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Re: odd-perfect number don't exist

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  • leavemsg1
    sorry that I ve disappointed you in the past. the fact that 22021 isn t an odd-perfect number is because it has four factors total including the 1 . the
    Message 1 of 33 , Jul 12, 2011
      sorry that I've disappointed you in the past. the fact that 22021 isn't an odd-perfect number is because it has four factors total including the '1'.
      the summation would be even-- 23622; not worring about it being abundant, it has to have and 'even' number of factors plus 1 so that 'odd' summation equals 'odd' product. 22021 disobeys the definition from that standpoint.

      --- In primenumbers@yahoogroups.com, Jack Brennen <jfb@...> wrote:
      >
      > Right. I'm mentioned this to him just about every time that
      > he posts a "proof" -- and he has never addressed the issue.
      >
      > Every one of his proofs -- as far as I can tell -- claims that
      > such a construct can't exist. My counterexample shows that
      > such a construct can in fact exist, and the only reason it's
      > not an odd perfect number is because 22021 is divisible by 19.
      > But none of his arguments ever explain why such a construct
      > can exist with one of the factors composite, but cannot exist
      > with all of the factors prime.
      >
      >
      >
      > On 7/11/2011 5:44 PM, djbroadhurst wrote:
      > >
      > >
      > > --- In primenumbers@yahoogroups.com,
      > > Jack Brennen<jfb@> wrote:
      > >
      > >> According to your proof, why isn't N = 3^2*7^2*11^2*13^2*22021
      > >> an odd perfect number?
      > >
      > > Jack's point is well made; he has shown that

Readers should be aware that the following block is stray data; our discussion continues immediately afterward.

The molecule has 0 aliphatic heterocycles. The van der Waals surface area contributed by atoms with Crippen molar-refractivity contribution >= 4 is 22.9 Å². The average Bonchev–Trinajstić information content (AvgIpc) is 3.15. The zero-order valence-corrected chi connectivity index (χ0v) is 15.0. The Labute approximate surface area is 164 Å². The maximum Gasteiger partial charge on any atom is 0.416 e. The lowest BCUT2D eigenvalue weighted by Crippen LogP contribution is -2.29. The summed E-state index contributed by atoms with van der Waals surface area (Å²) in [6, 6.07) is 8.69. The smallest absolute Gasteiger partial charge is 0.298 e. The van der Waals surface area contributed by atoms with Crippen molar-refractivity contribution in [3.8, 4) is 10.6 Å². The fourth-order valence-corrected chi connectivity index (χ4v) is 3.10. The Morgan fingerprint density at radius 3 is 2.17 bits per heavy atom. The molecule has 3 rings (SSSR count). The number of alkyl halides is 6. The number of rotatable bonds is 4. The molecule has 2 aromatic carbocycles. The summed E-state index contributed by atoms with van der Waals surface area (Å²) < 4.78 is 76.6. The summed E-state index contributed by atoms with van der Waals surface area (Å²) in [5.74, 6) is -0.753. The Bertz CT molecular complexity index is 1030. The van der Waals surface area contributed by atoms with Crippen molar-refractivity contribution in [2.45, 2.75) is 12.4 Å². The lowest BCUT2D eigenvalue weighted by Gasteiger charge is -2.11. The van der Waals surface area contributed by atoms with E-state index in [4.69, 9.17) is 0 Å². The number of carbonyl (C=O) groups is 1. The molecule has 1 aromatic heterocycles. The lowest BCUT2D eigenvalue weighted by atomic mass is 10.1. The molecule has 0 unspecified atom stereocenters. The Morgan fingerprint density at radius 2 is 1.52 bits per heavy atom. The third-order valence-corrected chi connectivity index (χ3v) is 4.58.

> > sigma(N)/(2*N) = sigma(22021)/(1+22021).
      > > If 22021 were prime, N would be an odd perfect number.
      > > Of course, 22021 = 19^2*61 is not prime.
      > > However Bill did not mention decomposition into /primes/
      > > in his vague remarks; so he might not detect that N is abundant.
      > >
      > > David
      > >
      > >
      > >
      > > ------------------------------------
      > >
      > > Unsubscribe by an email to: primenumbers-unsubscribe@yahoogroups.com
      > > The Prime Pages : http://www.primepages.org/
      > >
      > > Yahoo! Groups Links
      > >
      > >
      > >
      > >
      > >
      >
    • Mathieu Therrien
      Thx, I will rework it. ________________________________ From: Tom Hadley To: Mathieu Therrien Cc:
      Message 33 of 33 , Jul 14, 2011
        Thx, I will rework it.



        ________________________________
        From: Tom Hadley <kctom99@...>
        To: Mathieu Therrien <mathieu344@...>
        Cc: "primenumbers@yahoogroups.com" <primenumbers@yahoogroups.com>
        Sent: Thursday, July 14, 2011 4:41:26 PM
        Subject: Re: [PrimeNumbers] Post-Cartesian Puzzle





         Mathieu Therrien <mathieu344@...> wrote:



        >If I understood the purpose of Sigma(N/M) = N/P_1 = M*P_2   for P = P_1 * P_2 correctly,
        >
        >then Many solution are possibles as long as (M+1) is divided by 2 only once 
        >
        >for example u have m=5 ; N = P_2 * m * 3 = 15*P_2  and as long that P_2 is odd
        >
        >So m=5 and N=45 is 1 solution
        >
        >
        I think you have misunderstood the sigma() function.  In Pari-GP, sigma(x) is the sum of the divisors of x.  So sigma(9) = 1+3+9 = 13.
         
        The puzzle is: Find a pair of odd integers (N,m) with m|N,
        sigma(N/m)*(1+m) = 2*N, and bigomega(m) = 1.
         
        The proposed solution, N=45, m=5 doesn't work, since
        sigma(45/5)*(1+5) = sigma(9)*6 = 13*6 = 78, which is not 2*N=2*45=90.
         
        Tom Hadley

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